Last week I talked about the impossible task of being a mouthpiece for every single female gadget consumer. But in spite of my constant assurances that I’m as much in the dark about the inner workings of the female brain as they are, marketeers looking to gather the female buying public to their breasts, love nothing better than to ring me up and ask me to let them in on the divine secrets of the sisterhood.
Consumers are constantly being split into groups that marketers and gadget designers can then try to target – early adopters, social users, budget buyers, road warriors, and so on – all of them mildly distasteful to any right-thinking human. But, there’s some sort of unspoken rule that those groups are almost entirely peopled by men, because when it comes to women, we’re split into the following category: women.
And, invariably, the gadgets designed for that particular monosex market segment, are doused in a liberal dose of pink paint and supplied with an exclusive designer tie-in (perfume, silk scarf, phone charm, make-up, tampons… OK, maybe not tampons, but you get the drift). Usually, they’re also stripped of all high-end features (wouldn’t want to confuse the purty lady, now would we) and kitted out with all manner of patronising features (menstrual calendar, biorhythms calculator, calorie counter) that simply reek of “help! What do ladies do?!!! Erm, erm, I know! They bleed! And talk about their weight! And read those stupid star sign articles”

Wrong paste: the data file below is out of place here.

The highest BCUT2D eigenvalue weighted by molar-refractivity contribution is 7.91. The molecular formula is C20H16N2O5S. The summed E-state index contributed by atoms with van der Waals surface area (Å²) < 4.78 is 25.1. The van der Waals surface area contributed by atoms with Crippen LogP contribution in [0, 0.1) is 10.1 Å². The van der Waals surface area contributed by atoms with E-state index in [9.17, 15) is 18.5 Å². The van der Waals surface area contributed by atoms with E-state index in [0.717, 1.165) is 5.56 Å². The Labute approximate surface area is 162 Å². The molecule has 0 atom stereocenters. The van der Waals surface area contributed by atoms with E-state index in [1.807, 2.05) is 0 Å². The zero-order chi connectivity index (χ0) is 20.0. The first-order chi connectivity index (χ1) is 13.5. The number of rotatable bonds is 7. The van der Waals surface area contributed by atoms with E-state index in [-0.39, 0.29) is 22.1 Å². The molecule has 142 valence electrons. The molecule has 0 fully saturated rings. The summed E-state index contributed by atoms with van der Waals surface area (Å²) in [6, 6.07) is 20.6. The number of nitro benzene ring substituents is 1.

The simple fact is, when it comes to technology, women want the same things as men: they want choice. There’s a reason the iPod mini did so well with ladies, and it wasn’t (*just*) because it came in pink. The reason it did well with women is the same reason it did well with men: because it had an obvious practical use, it looked good, and it offered consumers a choice (or at least the appearance of choice) thanks to a range of colours.
Some women are hugely offended by pink gadgets, some of them love them (me), some women want really simple gadgets, some want all the bells and whistles. I mean, it doesn’t take a genius to work it out (although clearly that’s what I am). And, despite what many of the male tech obsessives who run the web would have you believe, men are similarly divided in their opinions. My dad couldn’t give a toss about technology (while my mum loves it) and only a couple of my male friends can have any knowledge or interest in the latest gadget launches, while one of them couldn’t even tell me what make his company laptop was the other day (I’m still perplexed by this).
So, you want to make a gadget that appeals to women? Make it useful, make it simple and make it look good – ie, make what any sane person would want in a gadget.
By Katie | March 19th, 2007